Presentation on theme: "The Skeletal System AP Biology. Divisions of the Skeletal System Subdivided into two divisions: Axial Skeleton – bones that form the longitudinal axis."— Presentation transcript:
The Skeletal System AP Biology
Divisions of the Skeletal System Subdivided into two divisions: Axial Skeleton – bones that form the longitudinal axis of the body Appendicular Skeleton – bones of the limbs and girdles Skeletal system also includes joints, cartilages, and ligaments The joints give the body flexibility and allow for movement.
Functions of Bones Support Internal framework, support and anchor soft organs Bones of legs act as pillars to support body trunk Rib cage supports the throacic wall Protection Bones protect soft body organs Ex. The skull protects the brain Ex. The vertebrae surround the spinal cord.
Functions of Bones Movement Skeletal muscles use the bones as levers to move the body. Remember – skeletal muscles are attached to the bones by tendons. Storage Fat is stored in internal cavities of bones. Bones store minerals, most importantly Calcium – important to muscles, nerves, and blood Phosphorous
Functions of Bones Blood Cell Formation Hematopoiesis = blood cell formation Occurs within the marrow of certain bones
Classification of Bones The adult skeleton is composed of 206 bones. 2 types of bone tissue: Compact bone – dense and looks smooth Spongy bone – composed of needlelike pieces of bone and lots of open space
Classification of Bones Bones are classified according to shape into 4 groups: long, short, flat, irregular Long: longer than they are wide, mostly compact bone Short: cube-shaped, mostly spongy bone Flat: thin, flattened, and usually curved, 2 thin layers of compact bone and a layer of spongy bone in middle most bones of the skull, ribs, and sternum Irregular: the vertebrae and the hip bones
Structure of a Long Bone The diaphysis makes up most of the bone’s length, composed of compact bone. Covered by a protective connective tissue membrane called the periosteum The epiphyses are the ends of the long bone. Mostly spongy bone Cartilage covers this part of the bone. Provides a smooth, slippery surface that lubricates the joints.
Structure of Bone Epiphyseal line – thin line of bony tissue on epiphysis Remnant of the epiphyseal plate Causes the lengthwise growth of a long bone. By the end of puberty, bones stop growing and epiphyseal plates are completely replaced by bone. Mark the previous location of epiphyseal plate Interactive Web
Structure of Bone In adults, the cavity in the shaft of the bone stores adipose tissue (fat). Yellow Marrow In infants, this area forms blood cells, and red marrow is found there. In adults, red marrow is only found in the cavities of spongy bone of flat bones and some long bones.
Bone Markings Bumps, ridges, and holes in bones. Indicate where muscles, tendons, and ligaments attach, and where blood vessels and nerves passed. p.115
Appendicular Skeleton limbs and bones connecting the limbs to the: PECTORAL GIRDLE (scapula & clavicle) UPPER LIMBS (arms) PELVIC GIRDLE (coxal bones) LOWER LIMBS (legs)
Microscopic Structure of Bone MATRIX composed of collagen and inorganic salts OSTEOCYTES (mature bone cells) are enclosed in tiny chambers called LACUNAE and form concentric “ring” (layers) around a passageway called the HAVERSION CANAL The osteocytes are connected by small passages called CANALICULI (canaliculus) through which tiny “branches” or processes pass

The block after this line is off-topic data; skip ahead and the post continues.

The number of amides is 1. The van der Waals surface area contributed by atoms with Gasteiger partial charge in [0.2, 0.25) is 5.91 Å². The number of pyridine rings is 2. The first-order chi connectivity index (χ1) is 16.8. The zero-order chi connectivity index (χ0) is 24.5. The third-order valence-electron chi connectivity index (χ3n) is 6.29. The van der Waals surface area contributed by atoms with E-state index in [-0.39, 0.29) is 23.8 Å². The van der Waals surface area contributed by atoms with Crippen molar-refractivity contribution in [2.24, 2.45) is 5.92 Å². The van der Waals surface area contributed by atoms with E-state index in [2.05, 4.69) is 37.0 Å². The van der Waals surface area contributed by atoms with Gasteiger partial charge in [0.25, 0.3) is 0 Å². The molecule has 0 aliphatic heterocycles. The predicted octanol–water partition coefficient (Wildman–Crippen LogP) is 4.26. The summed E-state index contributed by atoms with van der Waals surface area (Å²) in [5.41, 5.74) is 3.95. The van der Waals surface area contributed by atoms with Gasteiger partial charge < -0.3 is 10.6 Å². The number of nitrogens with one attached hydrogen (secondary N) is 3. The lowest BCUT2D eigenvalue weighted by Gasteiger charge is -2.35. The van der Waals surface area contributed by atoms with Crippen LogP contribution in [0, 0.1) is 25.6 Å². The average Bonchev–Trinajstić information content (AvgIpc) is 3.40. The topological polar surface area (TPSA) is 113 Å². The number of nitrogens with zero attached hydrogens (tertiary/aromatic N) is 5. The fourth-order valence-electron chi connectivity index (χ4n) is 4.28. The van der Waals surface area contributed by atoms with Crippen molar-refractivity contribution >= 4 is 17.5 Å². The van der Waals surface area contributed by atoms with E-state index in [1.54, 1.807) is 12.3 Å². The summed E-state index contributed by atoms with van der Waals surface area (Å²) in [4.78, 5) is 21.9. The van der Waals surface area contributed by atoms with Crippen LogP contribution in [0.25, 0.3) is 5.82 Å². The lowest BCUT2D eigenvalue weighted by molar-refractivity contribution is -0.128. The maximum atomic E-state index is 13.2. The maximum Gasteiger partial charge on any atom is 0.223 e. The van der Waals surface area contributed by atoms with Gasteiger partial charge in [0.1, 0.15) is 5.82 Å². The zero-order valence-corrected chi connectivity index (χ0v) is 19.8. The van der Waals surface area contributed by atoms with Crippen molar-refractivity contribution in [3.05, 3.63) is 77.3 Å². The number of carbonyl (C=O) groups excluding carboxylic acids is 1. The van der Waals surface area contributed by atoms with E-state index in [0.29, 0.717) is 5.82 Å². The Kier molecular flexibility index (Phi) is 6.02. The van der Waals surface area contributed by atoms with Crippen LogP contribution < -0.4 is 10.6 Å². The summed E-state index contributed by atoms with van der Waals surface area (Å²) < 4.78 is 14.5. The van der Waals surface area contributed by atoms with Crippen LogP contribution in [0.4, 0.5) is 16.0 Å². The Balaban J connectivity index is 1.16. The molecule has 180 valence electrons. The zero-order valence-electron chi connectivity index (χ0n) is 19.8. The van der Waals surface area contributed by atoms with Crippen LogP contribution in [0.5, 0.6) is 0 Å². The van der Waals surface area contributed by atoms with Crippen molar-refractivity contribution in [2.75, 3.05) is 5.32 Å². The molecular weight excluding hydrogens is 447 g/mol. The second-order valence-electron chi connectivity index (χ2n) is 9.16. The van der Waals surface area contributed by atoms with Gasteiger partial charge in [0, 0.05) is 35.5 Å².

Microscopic Structure of Bone The circular layers of matrix material and osteocytes, along with the haversian canal, forms a unit called a HAVERSIAN SYSTEM. The haversian canals are interconnected by passages called VOLKMANN’S CANALS. All of these canals contain blood vessels and nerve fibers
Bones of the Skull 1. Frontal - anterior portion above eyes 2. Parietal – one on each side of the skull, just behind frontal bone 3. Occipital – forms the back of the skull and base of the cranium 4. Temporal – forms parts of the sides and base of cranium 5. Sphenoid – wedged between several other bones in anterior portion of the cranium 6. Maxilla – forms upper jaws 7. Mandible – lower jaws, only moveable bone of the skull
Vertebral Column 3 types of vertebrae: Cervical: First 7 (neck) Thoracic: 12 vertebrae Lumbar: Last 5 (lower back) Intervertebral disks: flexible cartilage, cushion vertebrae and absorb shock Sacrum: fusion of 5 vertebrae Coccyx: fusion of 3-5 small, irregularly shaped vertebrae. “tailbone”
Bones Ribs – Thoracic Cage, 12 pairs True Ribs – first seven pairs, attach directly to STERNUM by costal cartilage False Ribs – last five pairs Floating ribs – last two pairs Pectoral Girdle: Shoulder. Two clavicles (collar bones) and two scapula (shoulder blade)
Bones Arms: Upper arm – humerus. Lower arm – radius and ulna. Wrist – 8 small bones called carpels Fingers – Metacarpels, Phalanges Pelvic Girdle: Hips. Two large bones called COXAL BONES Legs: Upper leg (thigh) - FEMUR. Lower leg – tibia & fibula. Ankle and Upper foot – 7 bones called TARSALS, Largest is the heel bone called the CALCANEOUS Toes – Metatarsals, Phalanges
Broken Bones A simple fracture is when the bone is broken cleanly but does not penetrate the skin. A compound/open fracture is when the bone is sticking through the skin. A greenstick fracture is when the bone cracks on one side only, not all the way through. A comminuted (say: kah-muh-noot-ed) fracture is when the bone is broken into many fragments or crushed. A compression fracture is when the bone is crushed. A depressed fracture is when the bone is broken and pressed inward (typical of skull fracture). A spiral fracture is when a break occurs from excessive twisting forces applied to the bone.